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Peace Corps Volunteer Builds Library at Ugandan School to Encourage Reading among Students

WASHINGTON, D.C., April 28, 2014 – Peace Corps volunteer Lantana Hoke of Haiku, Hawaii is building a library for students at her local school in Uganda to promote literacy. Since beginning her Peace Corps service in November 2012, Hoke has seen a desire for books and educational materials in her community.

“They love to look at books,” said Hoke, a graduate of Mary Baldwin College in Virginia. “Watching them listen to a read aloud is like watching American children at a movie; they lean forward, enthralled, and talk excitedly to each other about the pictures.” 

Lantana Hoke

To encourage students to use the new library and read more regularly, Hoke received a grant from a U.S.-based nonprofit organization that allows her and her fellow teachers to reward students who take advantage of the new resources available to them.

“As a staff, we came up with a system of giving students ‘Angel Tickets’ when they exhibit good behavior or complete certain tasks in the library like reading and answering questions, looking up words in the dictionary or other positive behaviors,” Hoke said.

At the end of each week, students can earn game or movie nights, and at the end of the school year, students can earn a field trip to Kampala, Uganda’s capital city.

“By rewarding positive behavior and the use of the library, I hope to jumpstart student and teacher involvement in reading, literacy and a focus on rewarding positive behavior,” Hoke said.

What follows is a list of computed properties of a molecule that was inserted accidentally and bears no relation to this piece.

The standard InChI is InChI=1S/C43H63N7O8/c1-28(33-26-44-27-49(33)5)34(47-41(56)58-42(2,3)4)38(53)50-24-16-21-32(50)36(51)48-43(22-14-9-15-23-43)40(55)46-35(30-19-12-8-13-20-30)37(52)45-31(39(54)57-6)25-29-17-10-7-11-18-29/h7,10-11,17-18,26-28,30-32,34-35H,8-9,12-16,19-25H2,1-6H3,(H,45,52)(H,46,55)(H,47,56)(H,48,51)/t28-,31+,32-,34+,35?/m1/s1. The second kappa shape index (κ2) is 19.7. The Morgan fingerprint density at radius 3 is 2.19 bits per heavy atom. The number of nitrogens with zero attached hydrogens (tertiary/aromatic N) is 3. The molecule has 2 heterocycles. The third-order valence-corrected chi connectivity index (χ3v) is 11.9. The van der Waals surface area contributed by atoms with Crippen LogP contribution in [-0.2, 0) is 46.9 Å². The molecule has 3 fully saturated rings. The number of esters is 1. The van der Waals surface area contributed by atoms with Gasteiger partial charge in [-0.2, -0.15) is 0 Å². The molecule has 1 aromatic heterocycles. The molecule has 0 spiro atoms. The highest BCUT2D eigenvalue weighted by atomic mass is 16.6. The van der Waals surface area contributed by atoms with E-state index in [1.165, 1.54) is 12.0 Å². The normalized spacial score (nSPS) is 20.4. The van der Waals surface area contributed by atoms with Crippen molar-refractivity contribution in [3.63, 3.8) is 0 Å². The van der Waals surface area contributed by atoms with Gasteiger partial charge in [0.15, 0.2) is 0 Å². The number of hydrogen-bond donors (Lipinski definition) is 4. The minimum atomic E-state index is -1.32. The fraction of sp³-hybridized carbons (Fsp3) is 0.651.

A Peace Corps Small Project Assistance grant is helping to fund the library, and local community members are contributing as well. Students’ mothers are weaving floor mats, a local tailor is sewing curtains, and a local woodshop is building furniture and shelves.

By actively motivating her students to use the library – even after she returns to the United States – Hoke hopes that more of her community members will learn to read and write.  

About Peace Corps/Uganda: There are currently 137 volunteers in Uganda working in the areas of health, education and community economic development. During their service in Uganda, volunteers learn to speak the local languages, including: Ateso, Dhopadhola, Luganda, Lugwere, Lumasaaba, Lusoga, Runyakore, Runyole, Runyoro-Rutoro and Uhopadhola. More than 1,305 Peace Corps volunteers have served in Uganda since the program was established in 1964.

About the Peace Corps: As the preeminent international service organization of the United States, the Peace Corps sends Americans abroad to tackle the most pressing needs of people around the world. Peace Corps volunteers work at the grassroots level with local governments, schools, communities, small businesses and entrepreneurs to develop sustainable solutions that address challenges in education, health, economic development, agriculture, environment and youth development. When they return home, volunteers bring their knowledge and experiences – and a global outlook – back to the United States that enriches the lives of those around them. President John F. Kennedy established the Peace Corps in 1961 to foster a better understanding among Americans and people of other countries. Since then, more than 215,000 Americans of all ages have served in 139 countries worldwide. Visit www.peacecorps.gov to learn more.

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